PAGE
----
Ever since the Dallas Safari Clubs auction to hunt a black rhino in Namibia, one man has become the face of this tragedy. His lust for the hunt has earned him both contempt from conservation advocates, and defense from hunters. Although he bears disdain for his action, he is one of many “thrill of the kill” hunters, who deserves no further mention.
We mustn’t lose focus on the big picture. Namibia offered this rhino up to be hunted, the US has no qualms of the trophy being brought back, and the Dallas Safari Club encourages it. This is barbaric, unsettling, but legal.
The big concern and goal is to stop the practice of trophy hunting altogether. How?
In some ways this seems as grand and daunting as saying “I want world peace”. There is not a one step answer. But it’s something that is necessary if our endangered species are to survive. It requires cooperation from all countries, one law at a time.
Here in the US, it is LEGAL to buy and sell ivory within the country, AND to import ivory and horn via hunting trophies But the tide may be changing.
June 2013 President Obama gave an executive order to combat wildlife poaching. Recognizing the international importance on not only the effects on wildlife, but on national security, as illegal wildlife trafficking is within the top five world crime.
November 2013 The US Fish and Wildlife Service destroyed 6 tons of it’s ivory stockpile. 25 years worth of illegal seizures were pulverized in order to send a message of zero tolerance to poachers. As the second largest ivory market (behind China), this is an important step in the countries’ stance on wildlife conservation.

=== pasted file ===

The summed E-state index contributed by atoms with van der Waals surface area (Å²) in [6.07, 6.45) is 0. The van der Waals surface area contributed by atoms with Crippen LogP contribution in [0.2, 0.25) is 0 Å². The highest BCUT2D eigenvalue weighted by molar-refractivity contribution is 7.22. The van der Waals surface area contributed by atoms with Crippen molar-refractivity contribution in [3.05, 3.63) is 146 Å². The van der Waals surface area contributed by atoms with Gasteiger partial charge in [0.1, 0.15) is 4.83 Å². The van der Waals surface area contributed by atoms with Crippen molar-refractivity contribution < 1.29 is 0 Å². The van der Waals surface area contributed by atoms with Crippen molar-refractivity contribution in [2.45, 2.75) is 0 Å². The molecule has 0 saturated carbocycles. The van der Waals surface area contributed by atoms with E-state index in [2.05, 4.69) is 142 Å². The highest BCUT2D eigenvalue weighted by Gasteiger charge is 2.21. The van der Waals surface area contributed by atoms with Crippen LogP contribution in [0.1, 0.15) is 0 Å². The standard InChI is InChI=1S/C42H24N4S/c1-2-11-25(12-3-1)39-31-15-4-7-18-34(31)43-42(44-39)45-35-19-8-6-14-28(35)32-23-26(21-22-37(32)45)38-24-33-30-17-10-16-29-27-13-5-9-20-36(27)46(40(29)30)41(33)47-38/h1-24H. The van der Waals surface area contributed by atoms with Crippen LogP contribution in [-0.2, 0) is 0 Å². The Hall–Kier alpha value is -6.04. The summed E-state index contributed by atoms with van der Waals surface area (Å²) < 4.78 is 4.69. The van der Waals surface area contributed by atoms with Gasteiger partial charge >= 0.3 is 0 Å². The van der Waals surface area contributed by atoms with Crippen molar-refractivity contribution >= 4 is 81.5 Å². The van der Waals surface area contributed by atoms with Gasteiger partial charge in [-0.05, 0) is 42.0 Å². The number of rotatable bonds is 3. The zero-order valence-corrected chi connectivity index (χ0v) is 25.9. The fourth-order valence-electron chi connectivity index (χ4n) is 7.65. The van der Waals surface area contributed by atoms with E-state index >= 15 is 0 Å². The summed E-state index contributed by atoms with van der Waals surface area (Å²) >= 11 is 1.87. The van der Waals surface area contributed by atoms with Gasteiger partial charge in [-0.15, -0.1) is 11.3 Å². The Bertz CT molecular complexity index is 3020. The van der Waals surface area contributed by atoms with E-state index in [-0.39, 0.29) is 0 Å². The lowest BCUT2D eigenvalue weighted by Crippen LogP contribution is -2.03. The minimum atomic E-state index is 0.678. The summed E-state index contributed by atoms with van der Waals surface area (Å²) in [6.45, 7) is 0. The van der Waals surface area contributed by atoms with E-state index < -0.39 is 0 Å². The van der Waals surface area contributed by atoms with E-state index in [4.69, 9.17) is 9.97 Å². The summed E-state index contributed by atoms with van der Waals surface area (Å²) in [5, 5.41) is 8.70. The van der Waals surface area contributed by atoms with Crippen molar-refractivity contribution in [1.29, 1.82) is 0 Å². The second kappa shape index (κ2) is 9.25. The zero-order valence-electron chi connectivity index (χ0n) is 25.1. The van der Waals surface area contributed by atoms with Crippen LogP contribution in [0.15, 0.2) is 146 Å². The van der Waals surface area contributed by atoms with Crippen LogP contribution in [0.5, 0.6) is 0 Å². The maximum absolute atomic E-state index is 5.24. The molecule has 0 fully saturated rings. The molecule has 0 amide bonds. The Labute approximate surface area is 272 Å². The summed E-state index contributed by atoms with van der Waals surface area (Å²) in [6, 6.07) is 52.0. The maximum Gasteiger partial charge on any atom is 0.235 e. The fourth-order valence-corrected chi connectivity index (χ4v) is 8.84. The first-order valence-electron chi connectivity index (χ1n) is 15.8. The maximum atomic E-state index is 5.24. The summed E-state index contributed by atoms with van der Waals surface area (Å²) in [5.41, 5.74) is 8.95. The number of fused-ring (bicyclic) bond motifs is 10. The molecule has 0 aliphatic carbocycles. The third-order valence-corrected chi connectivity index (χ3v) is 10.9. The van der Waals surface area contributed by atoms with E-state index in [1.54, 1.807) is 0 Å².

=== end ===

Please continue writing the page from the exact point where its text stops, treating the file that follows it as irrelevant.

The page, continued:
January 2014 The state of New York held a meeting to discuss banning ivory within the state. Assemblyman Bob Sweeney wrote a letter imploring the Department of Conservation to prohibit the sale of ivory in New York.
“New York state must close the market that is driving the elephant to extinction and helping finance terrorism,” Sweeney said.
February 2014 The state of Hawaii just announced the House Committee unanimously advanced a bill to outlaw the sale of all ivory products in the state.
If this country is indeed on it’s way to a full ban of ivory, trophy hunting WILL be affected. As there would be no elephant trophies allowed into the country. And in this matter, ivory is no different than horn. The same notion applies: preservation of wildlife and the poaching connection to international terrorism.
If the great thrill hunters cannot boast of their hunt with trophies on their walls, perhaps they will be less inclined to do it at all.
Sign and share this petition by the International Fund for Animal Welfare to urge the US Fish and Wildlife Service to stop allowing permits to import endangered species. Protect Black Rhinos from Trophy Hunting & the petition by Animal Advocates to the Secretary of the Interior Prevent Dallas Safari Club from Importing Rhino Trophies